While our progress in the workforce throughout history is obvious, author Stephanie Coontz points out that while we have progressed, there is still quite a bit of room for improvement, and that the so-called “end of men,” is not a current reality.
Despite how far women have come within the past 100 years, we are still oppressed. Men still dominate the top fields in our country including (but not limited to): computer sciences and technology, engineering, and leading major corporations, while maintaining most of the positions as some of America’s wealthiest citizens. Coontz makes it obvious that some of the hindering glass ceilings from our traditional patriarchal society have yet to be shattered.
The real question is how exactly are women still being oppressed? Through gender socioeconomic class, women are often denied the same opportunities as men, through something called the “patriarchal dividend.” Though it isn’t as prominent in our current generation, men have always been able to rest assured, that even if they are not Caucasian or of the upper or middle classes, they will always trump women. Always. Whether it be at work school, or home men were always guaranteed entitlement. At one time this dividend was so severe that marital rape was not even considered to be a crime or a wrongful act. Women were expected to comply whenever their husbands deemed it necessary.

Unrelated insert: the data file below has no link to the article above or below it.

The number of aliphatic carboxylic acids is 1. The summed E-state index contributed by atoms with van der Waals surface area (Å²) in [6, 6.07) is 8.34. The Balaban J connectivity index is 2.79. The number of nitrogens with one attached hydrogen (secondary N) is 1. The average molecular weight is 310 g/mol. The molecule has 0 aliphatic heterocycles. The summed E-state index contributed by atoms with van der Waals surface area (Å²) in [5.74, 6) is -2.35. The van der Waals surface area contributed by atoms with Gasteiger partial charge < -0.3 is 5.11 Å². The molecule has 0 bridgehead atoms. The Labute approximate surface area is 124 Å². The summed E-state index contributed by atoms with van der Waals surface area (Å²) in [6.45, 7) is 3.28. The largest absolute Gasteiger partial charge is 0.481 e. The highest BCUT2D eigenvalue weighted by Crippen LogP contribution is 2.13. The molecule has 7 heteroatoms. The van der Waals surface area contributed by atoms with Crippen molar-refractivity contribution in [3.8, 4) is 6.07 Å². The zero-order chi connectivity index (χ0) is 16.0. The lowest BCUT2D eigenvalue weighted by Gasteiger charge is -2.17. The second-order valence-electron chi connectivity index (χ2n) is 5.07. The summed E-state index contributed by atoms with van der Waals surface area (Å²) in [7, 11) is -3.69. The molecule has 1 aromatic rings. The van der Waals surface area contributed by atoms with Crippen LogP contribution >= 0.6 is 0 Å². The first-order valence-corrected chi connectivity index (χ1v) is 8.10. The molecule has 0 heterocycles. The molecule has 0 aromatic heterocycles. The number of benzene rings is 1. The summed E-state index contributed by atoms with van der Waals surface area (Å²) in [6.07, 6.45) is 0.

While we have come a long way since then, women still lack representations in areas such as the government or the corporate world. Only seventeen percent of Congress is female, and four percent of the CEO’s in Fortune’s top one thousand companies are women. These numbers are startlingly low. If the end of patriarchy was near, and all of the glass ceilings had been broken, then these statistics would cease to exist. Today, women make up forty percent of the full-time managers working in management, yet only make about seventy three percent of what their male co-workers do. Even with equal training and education, the gap between the salaries of men and women is quite large.
So, with these facts out on the table, have we really come as far as we thought? Or is our progress simply exaggerated?